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Travis L. STEPHENS, Appellant-Defendant, v. STATE of Indiana, Appellee-Plaintiff.
STATEMENT OF THE CASE
Travis L. Stephens appeals his sentence following the revocation of his probation. He presents a single issue for our review, namely, whether his sentence is inappropriate in light of the nature of the offense and his character. The State cross-appeals and presents a single issue for our review, namely, whether the trial court had jurisdiction to impose a three-year sentence.
We reverse and remand with instructions.
FACTS AND PROCEDURAL HISTORY
On March 22, 2001, Stephens pleaded guilty to Child Molesting, as a Class B felony. The trial court entered judgment accordingly and sentenced him to ten years, with four years suspended. Stephens completed the executed portion of his term and began probation in April 2002.1 The terms of his probation included attending psychosexual counseling sessions and not committing any crimes.
Stephens missed two counseling sessions during June and July 2002. At an administrative hearing on July 31, 2002, the State warned Stephens that it would file a notice of probation violation if he missed any more sessions. On October 11, 2002, the State filed a notice of probation violation, alleging that Stephens had failed to attend a scheduled counseling session on October 5, 2002. At the hearing on the alleged violation, Stephens admitted that he had not attended the psychosexual counseling as directed and that he had been convicted of driving while his license was suspended. Based upon those admissions, the trial court revoked Stephens' probation and sentenced him to three years. This appeal ensued.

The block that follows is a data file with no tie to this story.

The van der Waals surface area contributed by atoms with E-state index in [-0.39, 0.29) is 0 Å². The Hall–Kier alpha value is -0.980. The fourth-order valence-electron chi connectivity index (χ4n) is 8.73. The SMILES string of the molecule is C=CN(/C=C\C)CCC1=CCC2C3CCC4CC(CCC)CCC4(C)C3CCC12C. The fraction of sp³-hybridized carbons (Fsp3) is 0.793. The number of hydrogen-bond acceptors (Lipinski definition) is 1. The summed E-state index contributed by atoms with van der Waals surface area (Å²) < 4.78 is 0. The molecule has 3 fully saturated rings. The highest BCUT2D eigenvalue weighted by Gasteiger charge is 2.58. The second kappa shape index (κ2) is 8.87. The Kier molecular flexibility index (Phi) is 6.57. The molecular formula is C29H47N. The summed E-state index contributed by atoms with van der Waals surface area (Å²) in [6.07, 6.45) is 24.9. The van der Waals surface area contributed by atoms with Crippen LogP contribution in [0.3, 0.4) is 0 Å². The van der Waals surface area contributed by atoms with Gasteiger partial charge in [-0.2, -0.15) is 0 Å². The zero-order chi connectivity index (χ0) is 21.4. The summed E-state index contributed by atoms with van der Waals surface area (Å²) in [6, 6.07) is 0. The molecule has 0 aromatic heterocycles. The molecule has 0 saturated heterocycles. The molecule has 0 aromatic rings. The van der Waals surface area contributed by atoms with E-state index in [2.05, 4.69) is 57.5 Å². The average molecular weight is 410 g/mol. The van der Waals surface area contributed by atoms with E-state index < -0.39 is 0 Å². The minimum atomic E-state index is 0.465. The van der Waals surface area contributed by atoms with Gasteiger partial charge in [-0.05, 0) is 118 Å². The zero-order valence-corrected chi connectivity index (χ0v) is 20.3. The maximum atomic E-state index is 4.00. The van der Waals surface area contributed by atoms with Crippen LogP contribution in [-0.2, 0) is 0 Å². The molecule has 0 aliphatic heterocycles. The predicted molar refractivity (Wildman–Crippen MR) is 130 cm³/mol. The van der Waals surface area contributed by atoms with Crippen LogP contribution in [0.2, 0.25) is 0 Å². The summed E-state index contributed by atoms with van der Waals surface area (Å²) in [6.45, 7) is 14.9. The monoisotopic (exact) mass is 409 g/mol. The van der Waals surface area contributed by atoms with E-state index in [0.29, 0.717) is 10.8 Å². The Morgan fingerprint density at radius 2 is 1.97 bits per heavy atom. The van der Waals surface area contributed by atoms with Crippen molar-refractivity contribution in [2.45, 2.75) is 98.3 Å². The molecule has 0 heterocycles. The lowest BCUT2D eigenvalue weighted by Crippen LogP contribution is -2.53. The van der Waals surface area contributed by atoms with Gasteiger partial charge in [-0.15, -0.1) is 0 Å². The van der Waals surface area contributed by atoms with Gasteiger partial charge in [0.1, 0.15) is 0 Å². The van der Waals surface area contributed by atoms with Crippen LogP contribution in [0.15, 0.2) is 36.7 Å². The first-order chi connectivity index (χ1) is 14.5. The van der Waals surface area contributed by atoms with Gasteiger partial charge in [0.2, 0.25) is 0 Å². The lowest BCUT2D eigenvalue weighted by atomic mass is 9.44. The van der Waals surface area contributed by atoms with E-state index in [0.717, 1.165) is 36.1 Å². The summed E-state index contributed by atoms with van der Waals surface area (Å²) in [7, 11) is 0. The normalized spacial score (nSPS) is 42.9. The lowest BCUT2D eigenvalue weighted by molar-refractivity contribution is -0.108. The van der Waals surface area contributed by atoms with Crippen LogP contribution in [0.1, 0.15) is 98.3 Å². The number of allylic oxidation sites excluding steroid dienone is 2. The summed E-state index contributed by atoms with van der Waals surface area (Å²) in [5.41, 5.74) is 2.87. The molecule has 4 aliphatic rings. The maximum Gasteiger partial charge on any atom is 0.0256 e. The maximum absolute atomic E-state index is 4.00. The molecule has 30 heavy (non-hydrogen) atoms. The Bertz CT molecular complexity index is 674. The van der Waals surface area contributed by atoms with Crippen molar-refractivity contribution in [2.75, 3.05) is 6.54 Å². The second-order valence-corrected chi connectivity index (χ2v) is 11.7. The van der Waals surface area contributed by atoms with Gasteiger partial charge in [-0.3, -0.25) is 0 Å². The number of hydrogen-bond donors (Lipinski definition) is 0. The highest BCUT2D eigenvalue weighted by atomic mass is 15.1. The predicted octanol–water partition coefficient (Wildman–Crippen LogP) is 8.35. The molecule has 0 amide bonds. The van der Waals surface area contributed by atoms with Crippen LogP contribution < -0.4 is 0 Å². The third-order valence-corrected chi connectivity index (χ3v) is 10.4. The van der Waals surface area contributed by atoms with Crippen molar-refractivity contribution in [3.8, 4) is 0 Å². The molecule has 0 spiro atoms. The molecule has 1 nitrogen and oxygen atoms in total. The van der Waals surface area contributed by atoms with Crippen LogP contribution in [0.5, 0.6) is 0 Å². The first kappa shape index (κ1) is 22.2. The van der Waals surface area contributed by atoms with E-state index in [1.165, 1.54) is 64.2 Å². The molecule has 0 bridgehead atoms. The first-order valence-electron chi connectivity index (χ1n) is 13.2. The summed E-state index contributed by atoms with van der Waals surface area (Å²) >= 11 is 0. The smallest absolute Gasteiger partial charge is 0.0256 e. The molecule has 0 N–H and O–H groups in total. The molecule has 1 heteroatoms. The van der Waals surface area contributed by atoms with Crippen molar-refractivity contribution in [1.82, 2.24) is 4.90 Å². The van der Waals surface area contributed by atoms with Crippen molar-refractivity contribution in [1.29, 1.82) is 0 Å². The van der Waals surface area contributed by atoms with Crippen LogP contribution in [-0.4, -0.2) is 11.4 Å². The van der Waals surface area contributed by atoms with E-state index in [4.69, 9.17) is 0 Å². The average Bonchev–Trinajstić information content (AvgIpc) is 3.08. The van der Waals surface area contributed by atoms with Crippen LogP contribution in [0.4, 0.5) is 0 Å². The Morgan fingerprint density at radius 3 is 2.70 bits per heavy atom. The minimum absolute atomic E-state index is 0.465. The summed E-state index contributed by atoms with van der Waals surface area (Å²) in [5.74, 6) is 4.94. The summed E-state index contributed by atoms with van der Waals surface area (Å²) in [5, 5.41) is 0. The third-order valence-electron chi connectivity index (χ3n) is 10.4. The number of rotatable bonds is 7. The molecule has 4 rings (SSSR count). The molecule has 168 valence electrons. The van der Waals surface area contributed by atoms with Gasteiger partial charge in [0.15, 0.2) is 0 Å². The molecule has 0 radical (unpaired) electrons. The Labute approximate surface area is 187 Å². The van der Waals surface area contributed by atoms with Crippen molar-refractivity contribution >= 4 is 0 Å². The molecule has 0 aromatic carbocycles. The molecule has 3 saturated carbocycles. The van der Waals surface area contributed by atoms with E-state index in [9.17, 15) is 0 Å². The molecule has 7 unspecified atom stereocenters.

DISCUSSION AND DECISION
Stephens contends that his three-year sentence is inappropriate in light of the nature of his offense and his character. See Ind. Appellate Rule 7(B). The State responds that the trial court did not have jurisdiction to impose an executed sentence other than the original suspended four-year sentence. We agree with the State.2
After issuing a final judgment, a court retains only such continuing jurisdiction as is permitted by the judgment or granted to the court by statute or rule. Lewis v. State, 754 N.E.2d 1019, 1020 (Ind.Ct.App.2001). Indiana Code Section 35-38-1-17 provides in relevant part:
(a) Within three hundred sixty-five (365) days after:
(1) the defendant begins serving his sentence;
(2) a hearing at which the defendant is present and of which the prosecuting attorney has been notified; and
(3) obtaining a report from the department of correction concerning the defendant's conduct while imprisoned;
the court may reduce or suspend the sentence. The court must incorporate its reasons in the record.
Upon expiration of the 365-day limit, notwithstanding any petitions filed by the defendant, the court loses further jurisdiction over the defendant insofar as the alteration of the defendant's sentence is concerned. Lewis, 754 N.E.2d at 1020.
Further, Indiana Code Section 35-38-2-3(g) provides:
If the court finds that the person has violated a condition [of probation] at any time before termination of the period [of probation], and the petition to revoke is filed within the probationary period, the court may:
(1) continue the person on probation, with or without modifying or enlarging the conditions;
(2) extend the person's probationary period for not more than one (1) year beyond the original probationary period; or
(3) order execution of the sentence that was suspended at the time of initial sentencing.
Stephens contends that subsection (3) “does not state that the entire sentence must be imposed, only that the court ‘may ․ order execution of the sentence that was suspended at the time of the initial sentencing.’ ” But the State reads the same statute to mean that if the trial court revokes a defendant's probation and wants to incarcerate him, the only option is to impose the entire suspended sentence.